Paint the Town Yellow: The Tale of Turmeric

I grew up with turmeric, we are old friends. Old yellow buddies. Besties with benefits.

Turmeric (Curcumina longa) is a bright yellow plant rhizome that grows underground and is related to ginger. Obviously ginger is the less successful of the cousins.

The face behind tumeric’s success is curcumin, an anti-inflammatory compound. In Indian cuisine, turmeric dates back thousands of years as does its use in traditional Ayurvedic medicine.

I became introduced to turmeric by my astute mother, a new-age renegade who ate quinoa a decade before anyone else did. She used turmeric regularly in her daily Indian cooking: a spoonful in every shak (Indian vegetable dish) she made.

Most importantly, I have become bosom buddies with turmeric through anecdotal stories and clinical trials boasting the benefits of this yellow powder which has potent anti-inflammatory, antioxidant, and anti-cancer properties.  I am here to share the news!

Long-term ingestion of curcumin (from turmeric) has been associated with….

decreased cholesterol

improvement in inflammatory bowel disease

healing of eczema and psoriasis affecting skin

reduced risk of cancer (colon, prostate, etc)

relief for rheumatoid arthritis and other inflammatory conditions

relief of pain associated with osteoarthritis

protection against neurodegenerative conditions such as Alzheimer’s disease

a healthy liver

fighting infections through anti-bacterial and anti-viral properties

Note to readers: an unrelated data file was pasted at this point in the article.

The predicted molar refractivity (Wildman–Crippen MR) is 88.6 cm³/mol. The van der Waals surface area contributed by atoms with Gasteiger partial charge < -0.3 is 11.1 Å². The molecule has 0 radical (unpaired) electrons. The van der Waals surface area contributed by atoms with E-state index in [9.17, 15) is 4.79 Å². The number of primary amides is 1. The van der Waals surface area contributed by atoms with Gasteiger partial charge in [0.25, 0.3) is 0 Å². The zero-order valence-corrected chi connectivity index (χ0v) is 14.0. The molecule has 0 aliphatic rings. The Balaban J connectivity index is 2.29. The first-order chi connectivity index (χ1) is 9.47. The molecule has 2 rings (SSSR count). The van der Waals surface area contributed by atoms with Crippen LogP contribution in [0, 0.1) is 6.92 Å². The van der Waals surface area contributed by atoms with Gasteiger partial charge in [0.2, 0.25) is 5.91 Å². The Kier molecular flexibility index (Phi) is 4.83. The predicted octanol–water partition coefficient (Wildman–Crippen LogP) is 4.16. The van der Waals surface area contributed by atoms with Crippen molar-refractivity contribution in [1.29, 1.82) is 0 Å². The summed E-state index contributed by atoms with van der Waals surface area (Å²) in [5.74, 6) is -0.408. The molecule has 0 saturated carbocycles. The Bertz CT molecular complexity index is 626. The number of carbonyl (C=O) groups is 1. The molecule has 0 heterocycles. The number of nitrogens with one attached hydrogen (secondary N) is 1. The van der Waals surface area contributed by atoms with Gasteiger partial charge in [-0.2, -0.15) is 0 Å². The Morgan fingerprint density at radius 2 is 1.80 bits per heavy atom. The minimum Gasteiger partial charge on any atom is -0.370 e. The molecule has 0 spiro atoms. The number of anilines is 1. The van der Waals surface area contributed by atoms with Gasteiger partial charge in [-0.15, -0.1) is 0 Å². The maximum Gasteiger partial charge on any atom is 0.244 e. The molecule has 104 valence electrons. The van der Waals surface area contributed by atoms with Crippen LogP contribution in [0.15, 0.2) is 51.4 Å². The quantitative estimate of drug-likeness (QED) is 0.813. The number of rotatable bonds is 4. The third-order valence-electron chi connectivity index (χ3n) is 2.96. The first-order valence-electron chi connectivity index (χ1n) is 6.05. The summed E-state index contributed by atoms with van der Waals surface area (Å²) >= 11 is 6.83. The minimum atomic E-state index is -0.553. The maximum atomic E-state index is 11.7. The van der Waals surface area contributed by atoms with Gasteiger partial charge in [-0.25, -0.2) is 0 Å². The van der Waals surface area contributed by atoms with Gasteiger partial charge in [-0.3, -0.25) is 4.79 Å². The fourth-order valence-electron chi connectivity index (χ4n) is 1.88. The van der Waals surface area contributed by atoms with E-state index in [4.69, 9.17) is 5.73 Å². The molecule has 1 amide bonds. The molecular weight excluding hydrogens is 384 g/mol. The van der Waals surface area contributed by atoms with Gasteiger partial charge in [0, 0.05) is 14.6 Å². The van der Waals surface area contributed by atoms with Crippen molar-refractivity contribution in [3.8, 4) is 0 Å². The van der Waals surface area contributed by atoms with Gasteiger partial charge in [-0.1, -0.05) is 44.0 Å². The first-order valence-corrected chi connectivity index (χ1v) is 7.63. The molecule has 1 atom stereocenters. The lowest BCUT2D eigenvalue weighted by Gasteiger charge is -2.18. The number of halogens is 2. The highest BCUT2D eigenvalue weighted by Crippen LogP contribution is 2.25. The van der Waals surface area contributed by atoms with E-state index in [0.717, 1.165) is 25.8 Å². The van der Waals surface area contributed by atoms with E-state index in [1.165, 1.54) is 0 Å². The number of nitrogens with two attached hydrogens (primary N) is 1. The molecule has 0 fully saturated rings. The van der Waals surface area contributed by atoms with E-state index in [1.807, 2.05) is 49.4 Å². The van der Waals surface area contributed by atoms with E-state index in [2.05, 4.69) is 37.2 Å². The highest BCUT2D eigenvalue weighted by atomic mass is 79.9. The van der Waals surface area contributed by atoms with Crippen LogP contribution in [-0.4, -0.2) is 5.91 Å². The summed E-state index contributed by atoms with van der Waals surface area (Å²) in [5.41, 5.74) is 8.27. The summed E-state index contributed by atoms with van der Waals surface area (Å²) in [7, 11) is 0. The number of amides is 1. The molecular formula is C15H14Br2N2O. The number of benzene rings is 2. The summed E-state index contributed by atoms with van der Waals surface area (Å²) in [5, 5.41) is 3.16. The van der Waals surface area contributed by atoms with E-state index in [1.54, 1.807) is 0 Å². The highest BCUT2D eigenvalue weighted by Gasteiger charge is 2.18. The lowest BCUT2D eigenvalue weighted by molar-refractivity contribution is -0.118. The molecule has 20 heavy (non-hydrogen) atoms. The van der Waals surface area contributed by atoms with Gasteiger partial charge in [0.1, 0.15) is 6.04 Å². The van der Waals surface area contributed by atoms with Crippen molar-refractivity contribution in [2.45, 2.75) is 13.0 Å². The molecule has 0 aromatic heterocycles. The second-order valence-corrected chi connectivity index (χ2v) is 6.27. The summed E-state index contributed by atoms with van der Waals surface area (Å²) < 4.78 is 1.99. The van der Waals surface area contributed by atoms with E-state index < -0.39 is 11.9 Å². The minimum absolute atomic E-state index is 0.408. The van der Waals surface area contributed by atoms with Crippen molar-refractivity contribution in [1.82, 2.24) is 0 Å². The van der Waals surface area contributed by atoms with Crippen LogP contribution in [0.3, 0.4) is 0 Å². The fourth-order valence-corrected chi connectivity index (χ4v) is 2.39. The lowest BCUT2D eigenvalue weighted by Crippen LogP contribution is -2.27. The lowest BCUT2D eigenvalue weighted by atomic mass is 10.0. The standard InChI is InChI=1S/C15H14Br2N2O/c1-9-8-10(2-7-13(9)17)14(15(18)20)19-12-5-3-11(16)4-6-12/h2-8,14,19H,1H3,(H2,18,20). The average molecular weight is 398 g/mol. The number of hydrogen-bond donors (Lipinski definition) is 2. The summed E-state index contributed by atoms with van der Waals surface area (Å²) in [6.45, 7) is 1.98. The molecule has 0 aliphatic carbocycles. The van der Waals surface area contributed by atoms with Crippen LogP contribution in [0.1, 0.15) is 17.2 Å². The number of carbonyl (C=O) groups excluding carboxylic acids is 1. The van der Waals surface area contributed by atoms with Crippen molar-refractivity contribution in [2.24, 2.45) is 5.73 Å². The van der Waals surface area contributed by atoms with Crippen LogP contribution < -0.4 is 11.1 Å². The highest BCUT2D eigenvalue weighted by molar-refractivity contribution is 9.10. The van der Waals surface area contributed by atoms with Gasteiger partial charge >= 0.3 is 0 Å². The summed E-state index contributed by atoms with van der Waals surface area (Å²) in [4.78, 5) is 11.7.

possible prevention of type II diabetes

Please be aware that bioavailability of turmeric (proportion of turmeric that stays in your body) is enhanced when you simultaneously ingest piperine (a component of black pepper). So always cook turmeric with black pepper!

Paint the town yellow with turmeric!

Thank You Note

This past year has been the most devastating of my life, but when I see you in this picture, I can’t help but smile. I miss you. I miss your goofy laugh. I miss your patience and unconditional kindness. I miss the joy on your face from the simple things in life. I miss the calming effect of your hugs and the depth of your knowledge. Although you were clearly an extraordinary person, you never recognized the hidden gems within yourself. (Who else can spin a basketball on the tip of his finger, whistle the tune of a song, and fix any type of computer/tech issue, all at the same time?!)

For so many years, I tried to influence you with my narrow and uptight view of what life should be. Now you have convinced me to live freely and creatively, liberated from societal expectations. Your morality and quest for authenticity have taught me to search for meaning in my life, and your inner struggles have taught me to accept support from loved ones. You have given me the courage to quit my job as a pathologist and take time off to change careers. Most importantly, you have inspired me to live with purpose and happiness. My dear brother Neil, for this final gift, I thank you.

In Loving Memory of Neil Patel (August 5th, 1987 – July 16th, 2014)



Aura, rise

Aura, go

Swing your starry scarf

into the night

Leap ahead

Dance in waves but

leave your patience


You may wander off

and lose control

but your grit will remain


Your eyes may close

Your smile may cement

but your love will remain


Aura, see

Aura, go

Be wild in the streets


When your soul hurts

follow the crumbs

and you will find

your home

in the light.

Circus Indian Weddings